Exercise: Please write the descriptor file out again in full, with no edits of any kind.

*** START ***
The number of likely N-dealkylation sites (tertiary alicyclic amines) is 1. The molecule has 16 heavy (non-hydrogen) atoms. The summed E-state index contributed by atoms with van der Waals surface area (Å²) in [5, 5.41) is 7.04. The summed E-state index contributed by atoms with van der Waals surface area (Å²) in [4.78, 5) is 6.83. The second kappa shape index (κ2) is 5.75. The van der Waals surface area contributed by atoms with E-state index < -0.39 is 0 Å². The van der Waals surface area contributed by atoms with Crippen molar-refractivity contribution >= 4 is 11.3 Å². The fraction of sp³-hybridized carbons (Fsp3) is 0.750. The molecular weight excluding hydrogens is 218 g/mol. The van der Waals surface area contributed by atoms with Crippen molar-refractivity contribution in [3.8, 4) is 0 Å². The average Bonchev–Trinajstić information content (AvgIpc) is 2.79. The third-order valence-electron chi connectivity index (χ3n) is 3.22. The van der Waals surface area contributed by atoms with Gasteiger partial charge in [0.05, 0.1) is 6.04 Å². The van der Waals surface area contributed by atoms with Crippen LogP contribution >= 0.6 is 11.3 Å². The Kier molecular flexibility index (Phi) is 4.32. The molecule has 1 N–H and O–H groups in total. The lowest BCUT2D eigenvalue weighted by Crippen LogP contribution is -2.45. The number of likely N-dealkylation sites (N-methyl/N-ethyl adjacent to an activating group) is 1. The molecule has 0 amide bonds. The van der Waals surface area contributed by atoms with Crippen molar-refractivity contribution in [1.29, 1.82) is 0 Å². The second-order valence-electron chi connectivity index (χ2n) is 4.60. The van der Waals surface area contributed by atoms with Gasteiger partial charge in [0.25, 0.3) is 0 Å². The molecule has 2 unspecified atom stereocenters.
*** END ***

The number of likely N-dealkylation sites (tertiary alicyclic amines) is 1. The molecule has 16 heavy (non-hydrogen) atoms. The summed E-state index contributed by atoms with van der Waals surface area (Å²) in [5, 5.41) is 7.04. The summed E-state index contributed by atoms with van der Waals surface area (Å²) in [4.78, 5) is 6.83. The second kappa shape index (κ2) is 5.75. The van der Waals surface area contributed by atoms with E-state index < -0.39 is 0 Å². The van der Waals surface area contributed by atoms with Crippen molar-refractivity contribution >= 4 is 11.3 Å². The fraction of sp³-hybridized carbons (Fsp3) is 0.750. The molecular weight excluding hydrogens is 218 g/mol. The van der Waals surface area contributed by atoms with Crippen molar-refractivity contribution in [3.8, 4) is 0 Å². The average Bonchev–Trinajstić information content (AvgIpc) is 2.79. The third-order valence-electron chi connectivity index (χ3n) is 3.22. The van der Waals surface area contributed by atoms with Gasteiger partial charge in [0.05, 0.1) is 6.04 Å². The van der Waals surface area contributed by atoms with Crippen LogP contribution >= 0.6 is 11.3 Å². The Kier molecular flexibility index (Phi) is 4.32. The molecule has 1 N–H and O–H groups in total. The lowest BCUT2D eigenvalue weighted by Crippen LogP contribution is -2.45. The number of likely N-dealkylation sites (N-methyl/N-ethyl adjacent to an activating group) is 1. The molecule has 0 amide bonds. The van der Waals surface area contributed by atoms with Crippen molar-refractivity contribution in [1.29, 1.82) is 0 Å². The second-order valence-electron chi connectivity index (χ2n) is 4.60. The van der Waals surface area contributed by atoms with Gasteiger partial charge in [0.25, 0.3) is 0 Å². The molecule has 2 unspecified atom stereocenters.